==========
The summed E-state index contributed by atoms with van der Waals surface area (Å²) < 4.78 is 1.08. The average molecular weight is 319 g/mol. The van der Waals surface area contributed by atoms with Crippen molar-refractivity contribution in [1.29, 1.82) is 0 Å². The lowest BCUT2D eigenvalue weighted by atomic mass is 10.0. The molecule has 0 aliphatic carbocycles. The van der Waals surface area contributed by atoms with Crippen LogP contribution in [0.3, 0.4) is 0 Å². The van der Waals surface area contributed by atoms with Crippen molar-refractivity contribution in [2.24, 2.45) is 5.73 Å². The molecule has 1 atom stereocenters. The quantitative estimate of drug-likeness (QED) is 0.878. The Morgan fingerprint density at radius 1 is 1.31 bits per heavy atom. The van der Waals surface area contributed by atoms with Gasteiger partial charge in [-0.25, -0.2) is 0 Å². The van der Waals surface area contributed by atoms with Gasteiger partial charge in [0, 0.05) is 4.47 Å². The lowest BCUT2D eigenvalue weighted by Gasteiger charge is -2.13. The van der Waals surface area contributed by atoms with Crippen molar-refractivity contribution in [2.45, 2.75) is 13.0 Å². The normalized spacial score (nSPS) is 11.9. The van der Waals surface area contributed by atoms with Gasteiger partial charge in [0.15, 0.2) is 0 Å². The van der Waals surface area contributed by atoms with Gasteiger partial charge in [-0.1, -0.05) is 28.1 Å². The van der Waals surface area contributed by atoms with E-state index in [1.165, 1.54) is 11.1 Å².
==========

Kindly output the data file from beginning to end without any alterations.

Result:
The summed E-state index contributed by atoms with van der Waals surface area (Å²) < 4.78 is 1.08. The average molecular weight is 319 g/mol. The van der Waals surface area contributed by atoms with Crippen molar-refractivity contribution in [1.29, 1.82) is 0 Å². The lowest BCUT2D eigenvalue weighted by atomic mass is 10.0. The molecule has 0 aliphatic carbocycles. The van der Waals surface area contributed by atoms with Crippen LogP contribution in [0.3, 0.4) is 0 Å². The van der Waals surface area contributed by atoms with Crippen molar-refractivity contribution in [2.24, 2.45) is 5.73 Å². The molecule has 1 atom stereocenters. The quantitative estimate of drug-likeness (QED) is 0.878. The Morgan fingerprint density at radius 1 is 1.31 bits per heavy atom. The van der Waals surface area contributed by atoms with Gasteiger partial charge in [-0.25, -0.2) is 0 Å². The van der Waals surface area contributed by atoms with Gasteiger partial charge in [0, 0.05) is 4.47 Å². The lowest BCUT2D eigenvalue weighted by Gasteiger charge is -2.13. The van der Waals surface area contributed by atoms with Crippen molar-refractivity contribution in [2.45, 2.75) is 13.0 Å². The normalized spacial score (nSPS) is 11.9. The van der Waals surface area contributed by atoms with Gasteiger partial charge in [0.15, 0.2) is 0 Å². The van der Waals surface area contributed by atoms with Gasteiger partial charge in [-0.1, -0.05) is 28.1 Å². The van der Waals surface area contributed by atoms with E-state index in [1.165, 1.54) is 11.1 Å².